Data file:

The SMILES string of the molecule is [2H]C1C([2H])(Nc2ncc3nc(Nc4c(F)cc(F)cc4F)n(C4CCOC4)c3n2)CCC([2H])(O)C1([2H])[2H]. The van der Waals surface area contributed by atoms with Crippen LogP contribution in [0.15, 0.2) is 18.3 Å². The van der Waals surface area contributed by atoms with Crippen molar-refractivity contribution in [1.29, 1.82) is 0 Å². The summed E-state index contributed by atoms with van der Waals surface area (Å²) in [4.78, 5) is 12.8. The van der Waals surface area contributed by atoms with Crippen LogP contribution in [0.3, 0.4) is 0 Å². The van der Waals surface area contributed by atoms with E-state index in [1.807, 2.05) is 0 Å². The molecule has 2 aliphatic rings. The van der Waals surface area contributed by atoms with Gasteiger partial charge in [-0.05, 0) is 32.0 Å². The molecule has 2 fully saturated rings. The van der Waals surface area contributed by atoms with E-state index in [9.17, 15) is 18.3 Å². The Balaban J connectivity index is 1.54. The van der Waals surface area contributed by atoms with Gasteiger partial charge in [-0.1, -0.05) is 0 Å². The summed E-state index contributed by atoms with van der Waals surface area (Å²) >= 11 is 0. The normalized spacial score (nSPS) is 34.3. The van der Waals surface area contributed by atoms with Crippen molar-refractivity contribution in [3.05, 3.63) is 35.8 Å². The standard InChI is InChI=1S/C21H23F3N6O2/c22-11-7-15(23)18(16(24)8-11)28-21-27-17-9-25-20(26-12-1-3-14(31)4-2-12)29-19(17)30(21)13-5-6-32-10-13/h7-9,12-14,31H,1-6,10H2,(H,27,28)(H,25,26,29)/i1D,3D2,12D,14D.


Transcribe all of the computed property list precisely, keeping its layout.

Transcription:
The SMILES string of the molecule is [2H]C1C([2H])(Nc2ncc3nc(Nc4c(F)cc(F)cc4F)n(C4CCOC4)c3n2)CCC([2H])(O)C1([2H])[2H]. The van der Waals surface area contributed by atoms with Crippen LogP contribution in [0.15, 0.2) is 18.3 Å². The van der Waals surface area contributed by atoms with Crippen molar-refractivity contribution in [1.29, 1.82) is 0 Å². The summed E-state index contributed by atoms with van der Waals surface area (Å²) in [4.78, 5) is 12.8. The van der Waals surface area contributed by atoms with Crippen LogP contribution in [0.3, 0.4) is 0 Å². The van der Waals surface area contributed by atoms with E-state index in [1.807, 2.05) is 0 Å². The molecule has 2 aliphatic rings. The van der Waals surface area contributed by atoms with Gasteiger partial charge in [-0.05, 0) is 32.0 Å². The molecule has 2 fully saturated rings. The van der Waals surface area contributed by atoms with E-state index in [9.17, 15) is 18.3 Å². The Balaban J connectivity index is 1.54. The van der Waals surface area contributed by atoms with Gasteiger partial charge in [-0.1, -0.05) is 0 Å². The summed E-state index contributed by atoms with van der Waals surface area (Å²) >= 11 is 0. The normalized spacial score (nSPS) is 34.3. The van der Waals surface area contributed by atoms with Crippen molar-refractivity contribution in [3.05, 3.63) is 35.8 Å². The standard InChI is InChI=1S/C21H23F3N6O2/c22-11-7-15(23)18(16(24)8-11)28-21-27-17-9-25-20(26-12-1-3-14(31)4-2-12)29-19(17)30(21)13-5-6-32-10-13/h7-9,12-14,31H,1-6,10H2,(H,27,28)(H,25,26,29)/i1D,3D2,12D,14D.